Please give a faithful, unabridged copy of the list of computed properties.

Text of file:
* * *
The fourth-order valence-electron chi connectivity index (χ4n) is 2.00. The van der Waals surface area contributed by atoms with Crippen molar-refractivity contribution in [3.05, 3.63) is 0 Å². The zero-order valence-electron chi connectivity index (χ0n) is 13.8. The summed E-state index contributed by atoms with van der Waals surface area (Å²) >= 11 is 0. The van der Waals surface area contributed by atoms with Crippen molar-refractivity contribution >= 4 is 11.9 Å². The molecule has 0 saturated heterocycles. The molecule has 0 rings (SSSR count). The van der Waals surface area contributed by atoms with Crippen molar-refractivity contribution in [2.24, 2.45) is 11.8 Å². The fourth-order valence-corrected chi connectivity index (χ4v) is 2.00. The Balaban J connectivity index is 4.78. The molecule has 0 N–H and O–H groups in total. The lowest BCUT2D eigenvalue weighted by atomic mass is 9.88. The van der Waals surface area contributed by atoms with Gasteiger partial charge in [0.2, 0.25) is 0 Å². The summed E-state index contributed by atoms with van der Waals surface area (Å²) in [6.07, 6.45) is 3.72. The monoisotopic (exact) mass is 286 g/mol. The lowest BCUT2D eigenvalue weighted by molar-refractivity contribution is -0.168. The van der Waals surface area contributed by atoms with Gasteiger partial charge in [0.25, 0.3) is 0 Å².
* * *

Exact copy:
The fourth-order valence-electron chi connectivity index (χ4n) is 2.00. The van der Waals surface area contributed by atoms with Crippen molar-refractivity contribution in [3.05, 3.63) is 0 Å². The zero-order valence-electron chi connectivity index (χ0n) is 13.8. The summed E-state index contributed by atoms with van der Waals surface area (Å²) >= 11 is 0. The van der Waals surface area contributed by atoms with Crippen molar-refractivity contribution >= 4 is 11.9 Å². The molecule has 0 saturated heterocycles. The molecule has 0 rings (SSSR count). The van der Waals surface area contributed by atoms with Crippen molar-refractivity contribution in [2.24, 2.45) is 11.8 Å². The fourth-order valence-corrected chi connectivity index (χ4v) is 2.00. The Balaban J connectivity index is 4.78. The molecule has 0 N–H and O–H groups in total. The lowest BCUT2D eigenvalue weighted by atomic mass is 9.88. The van der Waals surface area contributed by atoms with Gasteiger partial charge in [0.2, 0.25) is 0 Å². The summed E-state index contributed by atoms with van der Waals surface area (Å²) in [6.07, 6.45) is 3.72. The monoisotopic (exact) mass is 286 g/mol. The lowest BCUT2D eigenvalue weighted by molar-refractivity contribution is -0.168. The van der Waals surface area contributed by atoms with Gasteiger partial charge in [0.25, 0.3) is 0 Å².